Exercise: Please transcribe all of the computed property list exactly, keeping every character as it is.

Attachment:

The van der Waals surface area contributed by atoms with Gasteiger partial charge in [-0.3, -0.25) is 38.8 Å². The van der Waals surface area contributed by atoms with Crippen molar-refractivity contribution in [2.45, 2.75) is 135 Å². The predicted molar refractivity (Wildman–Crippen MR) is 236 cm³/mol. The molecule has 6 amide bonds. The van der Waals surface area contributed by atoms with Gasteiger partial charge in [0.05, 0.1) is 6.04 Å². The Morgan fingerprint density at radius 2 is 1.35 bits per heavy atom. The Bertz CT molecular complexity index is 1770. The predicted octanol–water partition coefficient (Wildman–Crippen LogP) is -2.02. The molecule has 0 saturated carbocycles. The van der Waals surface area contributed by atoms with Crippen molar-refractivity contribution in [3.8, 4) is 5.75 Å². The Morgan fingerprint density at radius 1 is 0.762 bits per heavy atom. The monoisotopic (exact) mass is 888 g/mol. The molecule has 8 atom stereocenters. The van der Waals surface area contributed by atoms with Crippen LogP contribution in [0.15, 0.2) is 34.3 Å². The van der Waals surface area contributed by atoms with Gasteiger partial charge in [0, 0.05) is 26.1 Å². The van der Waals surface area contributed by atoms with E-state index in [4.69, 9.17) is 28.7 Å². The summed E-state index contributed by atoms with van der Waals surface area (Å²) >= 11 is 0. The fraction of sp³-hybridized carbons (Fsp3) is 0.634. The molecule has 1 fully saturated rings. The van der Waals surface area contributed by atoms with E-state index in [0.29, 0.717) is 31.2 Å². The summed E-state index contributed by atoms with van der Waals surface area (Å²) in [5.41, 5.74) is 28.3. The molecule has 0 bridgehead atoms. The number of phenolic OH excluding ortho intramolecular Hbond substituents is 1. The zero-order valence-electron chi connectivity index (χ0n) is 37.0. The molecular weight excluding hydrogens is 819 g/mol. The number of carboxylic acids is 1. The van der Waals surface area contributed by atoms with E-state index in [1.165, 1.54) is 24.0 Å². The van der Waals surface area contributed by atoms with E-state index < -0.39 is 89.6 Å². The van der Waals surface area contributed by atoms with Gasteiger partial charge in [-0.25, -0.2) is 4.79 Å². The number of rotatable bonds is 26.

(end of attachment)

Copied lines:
The van der Waals surface area contributed by atoms with Gasteiger partial charge in [-0.3, -0.25) is 38.8 Å². The van der Waals surface area contributed by atoms with Crippen molar-refractivity contribution in [2.45, 2.75) is 135 Å². The predicted molar refractivity (Wildman–Crippen MR) is 236 cm³/mol. The molecule has 6 amide bonds. The van der Waals surface area contributed by atoms with Gasteiger partial charge in [0.05, 0.1) is 6.04 Å². The Morgan fingerprint density at radius 2 is 1.35 bits per heavy atom. The Bertz CT molecular complexity index is 1770. The predicted octanol–water partition coefficient (Wildman–Crippen LogP) is -2.02. The molecule has 0 saturated carbocycles. The van der Waals surface area contributed by atoms with Crippen molar-refractivity contribution in [3.8, 4) is 5.75 Å². The Morgan fingerprint density at radius 1 is 0.762 bits per heavy atom. The monoisotopic (exact) mass is 888 g/mol. The molecule has 8 atom stereocenters. The van der Waals surface area contributed by atoms with Crippen LogP contribution in [0.15, 0.2) is 34.3 Å². The van der Waals surface area contributed by atoms with Gasteiger partial charge in [0, 0.05) is 26.1 Å². The van der Waals surface area contributed by atoms with E-state index in [4.69, 9.17) is 28.7 Å². The summed E-state index contributed by atoms with van der Waals surface area (Å²) >= 11 is 0. The fraction of sp³-hybridized carbons (Fsp3) is 0.634. The molecule has 1 fully saturated rings. The van der Waals surface area contributed by atoms with E-state index in [0.29, 0.717) is 31.2 Å². The summed E-state index contributed by atoms with van der Waals surface area (Å²) in [5.41, 5.74) is 28.3. The molecule has 0 bridgehead atoms. The number of phenolic OH excluding ortho intramolecular Hbond substituents is 1. The zero-order valence-electron chi connectivity index (χ0n) is 37.0. The molecular weight excluding hydrogens is 819 g/mol. The number of carboxylic acids is 1. The van der Waals surface area contributed by atoms with E-state index in [1.165, 1.54) is 24.0 Å². The van der Waals surface area contributed by atoms with E-state index < -0.39 is 89.6 Å². The van der Waals surface area contributed by atoms with Gasteiger partial charge in [-0.25, -0.2) is 4.79 Å². The number of rotatable bonds is 26.